Discovery Learning class student Talecisa Cistrunk dressed as former slave, abolitionist and women’s rights activist Sojourner Truth during her class’ wax museum project.

said the wax museum was both fun and educational. “We get to share history with kids throughout the school and it gives the school the possibility to get to understand differ­ ent black figures,” he said. “It’s also a good

learning experience for those who are the wax figures.” Throughout the day, at the drop of a coin, sixth-graders Tiffani Hull, Aeshalon Carter and Yasmine Bailey became The Supremes, singing verses from the popular 1960s musi­

cal group’s chart buster, “Stop in the Name of Love.” They also provided short biographies of Diana Ross, Mary Wilson and Florence Ballard. Ditto for seventh-grader Kaiden Hill, who portrayed actor Bill Cosby, producer and actor of the 1980s sitcom “The Cosby Show.” He recited Cosby’s signature “J-E-LL-O” line, of course. At coin drops, 13-year-old Marcus Wil­ son lifted his dyed-blond head from a book to spout fiery lines about the black man. Beaver said that with your eyes closed, “you would think Malcolm X was speaking.” Marcus wore a dapper suit just like Malcolm X, the African-American Muslim minister, public speaker and human rights activist. “I tell kids about who his parents were, what he believed in, what he did in prison, and why he changed his last name,” he said. Eleven-year-old Autumne Sneed dressed as civil rights activist Daisy Bates because she felt she resembled the Little Rock, Ark., newspaper publisher and journalist from the 1940s and ’50s. “I didn’t know anything about her before I did the project,” Autumne said. “I just saw that she was a journalist and that is something I’m really interested in. I thought it would be nice to learn about someone new.” Janetta Hill, a seventh-grader, always recognizes former U.S. Secretary of State Condoleezza Rice on television, but did not know her personal story. She educated herself and other students on Rice’s friendships, ability to play the piano and history-making achievements. “When they come to see me a lot of my friends try to make me laugh,” she said, “but I just stay in character and tell them about her.”


8

Sports

CrossRoadsNews

March 7, 2009

“It was a rough win, but we pulled through and played as a team. We knew this would be our last game if we lost, so we pulled it together.”

Columbia girls make basketball history with first-round playoff win By McKenzie Jackson

A little over a week ago the Columbia Lady Eagles (22-7) had an 0-7 all-time record in the state playoffs. Fast forward a week and they have a 2 playoff wins and a chance to advance to the Class AAA Final Four. All they have to do is knock off the Carrollton Lady Trojans (29-2) on March 7 at the Northwest Georgia Trade & Convention Center in Dalton. Coach Chantay Frost said that the winless playoff record is history in her team’s mind. “We are feeling pretty good,” she said. “These have been tough teams that don’t lay down so we feel pretty good. We have been taking it one game at a time.” The Lady Eagles, a No. 2 playoff seed, beat fourth-seeded Hart County (18-12) 62-59 on March 3 to advance to the playoffs’ third round. Destinee Smith, one of the Eagles’ starting forwards, scored 21 points to lead Columbia to their second straight home playoff victory. The Lady Eagles advanced to the second round of the playoffs on Feb. 27 by beating the third seeded Cartersville Canes (12-14) 37-28. Frost said that her girls have played better each round and expects the team to play well against the Lady Trojans, a No. 1 seed. “I expect them to play hard and leave it one the floor,” she said. “Whatever we do we got to play hard with no regrets. As long as we do that win, lose or draw we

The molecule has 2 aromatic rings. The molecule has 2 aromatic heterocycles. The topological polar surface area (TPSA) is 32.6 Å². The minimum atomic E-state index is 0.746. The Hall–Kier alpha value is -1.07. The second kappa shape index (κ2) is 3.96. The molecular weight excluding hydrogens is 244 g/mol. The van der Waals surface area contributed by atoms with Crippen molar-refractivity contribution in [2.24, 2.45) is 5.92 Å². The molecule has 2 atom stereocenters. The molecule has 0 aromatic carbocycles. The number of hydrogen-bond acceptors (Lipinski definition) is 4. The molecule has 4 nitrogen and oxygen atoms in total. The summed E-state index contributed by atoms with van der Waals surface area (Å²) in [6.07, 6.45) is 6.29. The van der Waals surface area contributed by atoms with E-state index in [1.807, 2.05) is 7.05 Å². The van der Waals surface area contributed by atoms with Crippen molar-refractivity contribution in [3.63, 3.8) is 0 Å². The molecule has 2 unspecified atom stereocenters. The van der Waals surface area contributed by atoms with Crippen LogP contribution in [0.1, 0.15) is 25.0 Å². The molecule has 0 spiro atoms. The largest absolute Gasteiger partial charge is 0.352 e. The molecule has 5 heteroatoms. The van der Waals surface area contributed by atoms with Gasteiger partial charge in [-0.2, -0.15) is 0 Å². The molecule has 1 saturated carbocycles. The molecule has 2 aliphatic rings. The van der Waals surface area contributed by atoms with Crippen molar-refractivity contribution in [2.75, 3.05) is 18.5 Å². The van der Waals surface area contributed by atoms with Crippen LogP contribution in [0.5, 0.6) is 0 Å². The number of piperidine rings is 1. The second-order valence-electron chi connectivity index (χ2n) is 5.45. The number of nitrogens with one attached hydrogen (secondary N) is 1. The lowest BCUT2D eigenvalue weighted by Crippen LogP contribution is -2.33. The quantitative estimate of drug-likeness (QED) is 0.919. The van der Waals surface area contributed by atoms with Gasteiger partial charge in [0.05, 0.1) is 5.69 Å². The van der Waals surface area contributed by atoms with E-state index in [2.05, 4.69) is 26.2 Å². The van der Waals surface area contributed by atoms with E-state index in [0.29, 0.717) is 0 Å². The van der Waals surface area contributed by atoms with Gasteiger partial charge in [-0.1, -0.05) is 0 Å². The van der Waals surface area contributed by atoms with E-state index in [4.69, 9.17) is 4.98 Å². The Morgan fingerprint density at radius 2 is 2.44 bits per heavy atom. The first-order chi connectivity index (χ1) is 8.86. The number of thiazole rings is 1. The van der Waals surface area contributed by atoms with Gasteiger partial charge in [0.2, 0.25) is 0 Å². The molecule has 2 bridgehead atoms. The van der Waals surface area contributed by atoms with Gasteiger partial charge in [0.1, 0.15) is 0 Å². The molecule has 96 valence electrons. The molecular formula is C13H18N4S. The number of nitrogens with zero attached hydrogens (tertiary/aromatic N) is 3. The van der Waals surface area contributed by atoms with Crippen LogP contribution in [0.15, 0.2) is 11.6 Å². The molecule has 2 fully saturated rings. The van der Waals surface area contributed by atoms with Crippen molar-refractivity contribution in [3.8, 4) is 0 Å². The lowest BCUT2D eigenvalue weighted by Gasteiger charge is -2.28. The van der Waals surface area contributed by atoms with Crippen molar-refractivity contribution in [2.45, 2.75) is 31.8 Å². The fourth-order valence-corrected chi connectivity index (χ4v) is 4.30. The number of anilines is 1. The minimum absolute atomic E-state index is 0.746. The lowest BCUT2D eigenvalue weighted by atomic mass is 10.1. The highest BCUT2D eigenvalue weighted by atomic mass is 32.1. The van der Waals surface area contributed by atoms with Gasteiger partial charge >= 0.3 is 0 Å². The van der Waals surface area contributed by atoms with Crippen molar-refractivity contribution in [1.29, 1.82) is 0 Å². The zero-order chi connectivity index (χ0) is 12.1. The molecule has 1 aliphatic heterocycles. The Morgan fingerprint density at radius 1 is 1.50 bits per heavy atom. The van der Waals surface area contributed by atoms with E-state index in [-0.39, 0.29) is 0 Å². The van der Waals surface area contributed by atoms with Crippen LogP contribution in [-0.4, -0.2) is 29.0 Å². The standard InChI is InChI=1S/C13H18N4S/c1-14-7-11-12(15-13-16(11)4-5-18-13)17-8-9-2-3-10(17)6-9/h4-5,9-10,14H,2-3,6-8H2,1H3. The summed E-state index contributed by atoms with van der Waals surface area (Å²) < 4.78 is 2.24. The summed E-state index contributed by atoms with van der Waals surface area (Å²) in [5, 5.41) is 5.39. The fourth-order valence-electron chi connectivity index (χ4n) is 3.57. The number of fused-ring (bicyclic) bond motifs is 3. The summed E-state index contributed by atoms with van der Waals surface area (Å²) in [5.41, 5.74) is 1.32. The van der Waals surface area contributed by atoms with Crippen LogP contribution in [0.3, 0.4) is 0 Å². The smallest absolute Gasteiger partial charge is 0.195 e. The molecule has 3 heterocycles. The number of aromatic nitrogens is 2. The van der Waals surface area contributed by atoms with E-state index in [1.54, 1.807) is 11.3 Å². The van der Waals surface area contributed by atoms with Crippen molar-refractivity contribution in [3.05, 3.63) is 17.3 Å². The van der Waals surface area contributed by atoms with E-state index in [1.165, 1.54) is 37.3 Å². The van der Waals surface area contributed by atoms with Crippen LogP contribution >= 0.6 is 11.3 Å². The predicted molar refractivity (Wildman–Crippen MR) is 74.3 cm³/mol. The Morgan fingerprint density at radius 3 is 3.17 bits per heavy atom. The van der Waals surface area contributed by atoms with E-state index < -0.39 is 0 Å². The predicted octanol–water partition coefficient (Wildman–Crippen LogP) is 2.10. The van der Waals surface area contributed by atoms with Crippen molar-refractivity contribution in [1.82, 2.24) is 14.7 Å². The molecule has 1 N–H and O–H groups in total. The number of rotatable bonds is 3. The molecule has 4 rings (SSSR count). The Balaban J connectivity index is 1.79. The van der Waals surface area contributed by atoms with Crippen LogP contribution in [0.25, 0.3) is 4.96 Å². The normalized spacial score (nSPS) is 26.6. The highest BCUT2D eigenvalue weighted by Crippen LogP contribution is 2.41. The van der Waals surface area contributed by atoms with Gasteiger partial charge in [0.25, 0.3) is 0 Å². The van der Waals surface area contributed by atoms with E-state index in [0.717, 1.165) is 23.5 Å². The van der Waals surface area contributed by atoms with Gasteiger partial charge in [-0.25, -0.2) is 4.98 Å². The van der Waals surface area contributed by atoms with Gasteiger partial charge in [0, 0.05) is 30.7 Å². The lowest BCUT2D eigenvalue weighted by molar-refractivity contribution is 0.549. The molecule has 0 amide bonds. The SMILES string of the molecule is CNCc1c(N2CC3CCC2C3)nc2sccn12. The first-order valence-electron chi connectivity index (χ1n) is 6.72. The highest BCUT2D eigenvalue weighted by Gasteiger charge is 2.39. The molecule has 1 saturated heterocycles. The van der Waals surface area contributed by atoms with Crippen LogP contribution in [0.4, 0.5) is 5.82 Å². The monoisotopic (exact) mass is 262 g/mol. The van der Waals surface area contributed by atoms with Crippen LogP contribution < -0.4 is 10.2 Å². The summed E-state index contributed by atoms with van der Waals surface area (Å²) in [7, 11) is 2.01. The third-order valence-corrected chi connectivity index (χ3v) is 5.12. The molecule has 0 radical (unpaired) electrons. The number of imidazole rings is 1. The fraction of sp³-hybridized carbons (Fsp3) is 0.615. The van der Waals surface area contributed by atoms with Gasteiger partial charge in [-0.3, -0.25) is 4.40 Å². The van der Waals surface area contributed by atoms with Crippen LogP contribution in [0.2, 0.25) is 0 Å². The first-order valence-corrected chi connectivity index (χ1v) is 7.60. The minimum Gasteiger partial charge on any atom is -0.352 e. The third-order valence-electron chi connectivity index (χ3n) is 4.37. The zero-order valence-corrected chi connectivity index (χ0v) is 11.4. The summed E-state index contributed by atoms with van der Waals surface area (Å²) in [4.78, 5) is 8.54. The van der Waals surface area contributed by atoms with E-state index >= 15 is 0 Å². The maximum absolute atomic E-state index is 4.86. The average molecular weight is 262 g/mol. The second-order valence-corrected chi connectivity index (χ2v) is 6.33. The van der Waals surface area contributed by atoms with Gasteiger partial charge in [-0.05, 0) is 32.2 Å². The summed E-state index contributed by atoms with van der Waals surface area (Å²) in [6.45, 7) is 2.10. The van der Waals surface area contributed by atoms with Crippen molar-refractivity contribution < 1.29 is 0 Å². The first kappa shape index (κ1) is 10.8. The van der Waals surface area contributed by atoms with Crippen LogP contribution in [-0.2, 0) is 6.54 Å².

Columbia’s Akila McDonald, who scored key baskets and had nine blocks, including three blocks on one possession, in the Lady Eagles’ first postseason win.

McKenzie Jackson / CrossRoadsNews

are okay.” The Lady Eagles win over Cartersville wasn’t pretty, but it was historic. Columbia’s last playoff appearance was in 2004, when they were beat 53-46 by Rockdale County in the first round. Columbia’s

history of playoff failures didn’t matter after the victory over Cartersville. Destinee Smith, sophmore, said the win was great. “It is just beautiful,” she said. Frost didn’t tell her players that they had made school history until

after the final buzzer. The team then began celebrating and the crowd joined them shortly afterwards, when a school official announced the accomplishment over the public announcement system.